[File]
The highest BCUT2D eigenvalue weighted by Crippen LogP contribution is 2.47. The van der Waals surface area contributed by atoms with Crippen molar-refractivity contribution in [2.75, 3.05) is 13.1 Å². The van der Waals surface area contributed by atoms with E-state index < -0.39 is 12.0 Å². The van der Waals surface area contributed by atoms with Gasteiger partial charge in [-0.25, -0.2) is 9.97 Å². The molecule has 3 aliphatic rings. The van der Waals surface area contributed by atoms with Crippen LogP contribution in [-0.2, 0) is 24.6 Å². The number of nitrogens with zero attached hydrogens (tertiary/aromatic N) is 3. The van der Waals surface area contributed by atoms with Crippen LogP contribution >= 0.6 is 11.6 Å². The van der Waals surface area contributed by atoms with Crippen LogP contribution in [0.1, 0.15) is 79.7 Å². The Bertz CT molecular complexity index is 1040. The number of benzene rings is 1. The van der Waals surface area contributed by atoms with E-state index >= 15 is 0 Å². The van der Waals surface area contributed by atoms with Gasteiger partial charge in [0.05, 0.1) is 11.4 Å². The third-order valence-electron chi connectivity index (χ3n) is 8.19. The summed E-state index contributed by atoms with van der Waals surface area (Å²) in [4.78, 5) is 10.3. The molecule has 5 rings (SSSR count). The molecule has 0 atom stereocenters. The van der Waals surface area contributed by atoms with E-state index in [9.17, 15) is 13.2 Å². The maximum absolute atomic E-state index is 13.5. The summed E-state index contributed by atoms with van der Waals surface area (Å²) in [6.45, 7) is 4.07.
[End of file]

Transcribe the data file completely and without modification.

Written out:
The highest BCUT2D eigenvalue weighted by Crippen LogP contribution is 2.47. The van der Waals surface area contributed by atoms with Crippen molar-refractivity contribution in [2.75, 3.05) is 13.1 Å². The van der Waals surface area contributed by atoms with E-state index < -0.39 is 12.0 Å². The van der Waals surface area contributed by atoms with Gasteiger partial charge in [-0.25, -0.2) is 9.97 Å². The molecule has 3 aliphatic rings. The van der Waals surface area contributed by atoms with Crippen LogP contribution in [-0.2, 0) is 24.6 Å². The number of nitrogens with zero attached hydrogens (tertiary/aromatic N) is 3. The van der Waals surface area contributed by atoms with Crippen LogP contribution >= 0.6 is 11.6 Å². The van der Waals surface area contributed by atoms with Crippen LogP contribution in [0.1, 0.15) is 79.7 Å². The Bertz CT molecular complexity index is 1040. The number of benzene rings is 1. The van der Waals surface area contributed by atoms with E-state index >= 15 is 0 Å². The van der Waals surface area contributed by atoms with Gasteiger partial charge in [0.05, 0.1) is 11.4 Å². The third-order valence-electron chi connectivity index (χ3n) is 8.19. The summed E-state index contributed by atoms with van der Waals surface area (Å²) in [4.78, 5) is 10.3. The molecule has 5 rings (SSSR count). The molecule has 0 atom stereocenters. The van der Waals surface area contributed by atoms with E-state index in [9.17, 15) is 13.2 Å². The maximum absolute atomic E-state index is 13.5. The summed E-state index contributed by atoms with van der Waals surface area (Å²) in [6.45, 7) is 4.07.